A backchannel is a secondary route for the passage of information. Back in my day, backchannels involved elaborately folded pieces of notebook paper covered in gel pen missives. These days you can allow students to use technological backchannels to communicate to one another while the teacher instructs the room at large, or focuses on specific students.
Some of my current third graders figured out how to use the chat function in a shared Google document last year, in second grade. I’m still impressed with them for how they used it well, for the most part. Though some students occasionally spam the chat with keyboard mashing or off-topic chatter, most use it like this:
I thought it was really apt that they were using a the rubric for this kind of backchannel today. It saves students time because they don’t have to wait for the teacher’s attention, and I can focus on students who face bigger challenges than spelling and grammar. It’s also very engaging to them (especially since I encourage them to use emoji in moderation).
This type of backchannel is good for me to use, because as the creator and sharer of the document in Google Classroom, I can have it open on my own computer. Even if kids try to hide something, as long as I don’t close the tab, I can scroll up and find it. The worst message I’ve seen posted in the chat has been keyboard mashing, since they know I can see and share their messages via screenshots. They’re also aware that I might pop in “undercover” using a classmate’s account, because maybe I was looking over someone’s shoulder when I saw a big question (or poor choice of message) appear.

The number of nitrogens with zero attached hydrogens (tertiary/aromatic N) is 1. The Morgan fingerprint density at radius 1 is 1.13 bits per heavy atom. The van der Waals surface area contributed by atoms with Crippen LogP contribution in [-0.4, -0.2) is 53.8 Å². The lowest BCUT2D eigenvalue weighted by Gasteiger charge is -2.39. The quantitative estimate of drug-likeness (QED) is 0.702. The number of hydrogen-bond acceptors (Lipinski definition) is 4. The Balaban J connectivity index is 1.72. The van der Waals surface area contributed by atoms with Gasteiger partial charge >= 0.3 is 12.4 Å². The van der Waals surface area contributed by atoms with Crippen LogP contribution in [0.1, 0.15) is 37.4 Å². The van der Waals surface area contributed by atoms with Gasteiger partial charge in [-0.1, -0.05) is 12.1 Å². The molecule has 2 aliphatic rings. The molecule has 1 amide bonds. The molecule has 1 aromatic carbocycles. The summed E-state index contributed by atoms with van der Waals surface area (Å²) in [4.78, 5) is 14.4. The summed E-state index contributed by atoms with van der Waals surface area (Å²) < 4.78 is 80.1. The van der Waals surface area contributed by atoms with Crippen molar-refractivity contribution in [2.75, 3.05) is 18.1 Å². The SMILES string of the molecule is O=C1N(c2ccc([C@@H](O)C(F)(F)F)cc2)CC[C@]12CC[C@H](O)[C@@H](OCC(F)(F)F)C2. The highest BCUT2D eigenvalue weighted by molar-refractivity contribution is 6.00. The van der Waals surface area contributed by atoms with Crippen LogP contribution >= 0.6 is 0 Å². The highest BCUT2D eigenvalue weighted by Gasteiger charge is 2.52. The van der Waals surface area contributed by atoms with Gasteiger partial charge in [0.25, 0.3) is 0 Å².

I can get and give pretty immediate feedback from students this way, too, and they can give feedback to each other. When I have a whole class on it, the chat frequently moves too fast to reasonably keep up with, but I could see it as a great tool for small groups collaborating on a project together.
I might see what they can do on Padlet next.